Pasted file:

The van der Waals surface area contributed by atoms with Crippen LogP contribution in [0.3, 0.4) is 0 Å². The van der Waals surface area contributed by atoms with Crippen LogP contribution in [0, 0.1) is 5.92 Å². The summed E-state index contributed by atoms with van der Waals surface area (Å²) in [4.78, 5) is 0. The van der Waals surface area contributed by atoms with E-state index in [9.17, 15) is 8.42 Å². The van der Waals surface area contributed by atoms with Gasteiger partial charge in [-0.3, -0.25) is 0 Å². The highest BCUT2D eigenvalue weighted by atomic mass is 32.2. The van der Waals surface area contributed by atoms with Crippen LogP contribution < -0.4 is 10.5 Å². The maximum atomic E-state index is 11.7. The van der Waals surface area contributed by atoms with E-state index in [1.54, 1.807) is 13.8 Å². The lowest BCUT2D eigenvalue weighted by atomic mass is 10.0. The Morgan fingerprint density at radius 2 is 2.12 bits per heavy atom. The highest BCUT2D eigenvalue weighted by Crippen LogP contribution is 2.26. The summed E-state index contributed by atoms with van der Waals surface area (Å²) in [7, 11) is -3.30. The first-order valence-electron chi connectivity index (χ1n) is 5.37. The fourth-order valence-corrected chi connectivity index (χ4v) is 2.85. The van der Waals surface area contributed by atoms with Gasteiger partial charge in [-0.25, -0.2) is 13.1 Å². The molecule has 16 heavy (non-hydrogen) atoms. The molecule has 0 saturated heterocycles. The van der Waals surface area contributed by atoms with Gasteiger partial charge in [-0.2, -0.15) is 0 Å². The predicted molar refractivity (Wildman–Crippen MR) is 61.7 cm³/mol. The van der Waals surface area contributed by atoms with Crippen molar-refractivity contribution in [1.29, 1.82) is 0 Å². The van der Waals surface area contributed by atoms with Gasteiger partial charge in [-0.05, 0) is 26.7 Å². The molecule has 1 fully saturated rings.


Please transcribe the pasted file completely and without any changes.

The van der Waals surface area contributed by atoms with Crippen LogP contribution in [0.3, 0.4) is 0 Å². The van der Waals surface area contributed by atoms with Crippen LogP contribution in [0, 0.1) is 5.92 Å². The summed E-state index contributed by atoms with van der Waals surface area (Å²) in [4.78, 5) is 0. The van der Waals surface area contributed by atoms with E-state index in [9.17, 15) is 8.42 Å². The van der Waals surface area contributed by atoms with Gasteiger partial charge in [-0.3, -0.25) is 0 Å². The highest BCUT2D eigenvalue weighted by atomic mass is 32.2. The van der Waals surface area contributed by atoms with Crippen LogP contribution < -0.4 is 10.5 Å². The maximum atomic E-state index is 11.7. The van der Waals surface area contributed by atoms with E-state index in [1.54, 1.807) is 13.8 Å². The lowest BCUT2D eigenvalue weighted by atomic mass is 10.0. The Morgan fingerprint density at radius 2 is 2.12 bits per heavy atom. The highest BCUT2D eigenvalue weighted by Crippen LogP contribution is 2.26. The summed E-state index contributed by atoms with van der Waals surface area (Å²) in [7, 11) is -3.30. The first-order valence-electron chi connectivity index (χ1n) is 5.37. The fourth-order valence-corrected chi connectivity index (χ4v) is 2.85. The van der Waals surface area contributed by atoms with Gasteiger partial charge in [-0.25, -0.2) is 13.1 Å². The molecule has 16 heavy (non-hydrogen) atoms. The molecule has 0 saturated heterocycles. The van der Waals surface area contributed by atoms with Gasteiger partial charge in [-0.2, -0.15) is 0 Å². The predicted molar refractivity (Wildman–Crippen MR) is 61.7 cm³/mol. The van der Waals surface area contributed by atoms with Crippen molar-refractivity contribution in [1.29, 1.82) is 0 Å². The van der Waals surface area contributed by atoms with Gasteiger partial charge in [-0.05, 0) is 26.7 Å². The molecule has 1 fully saturated rings.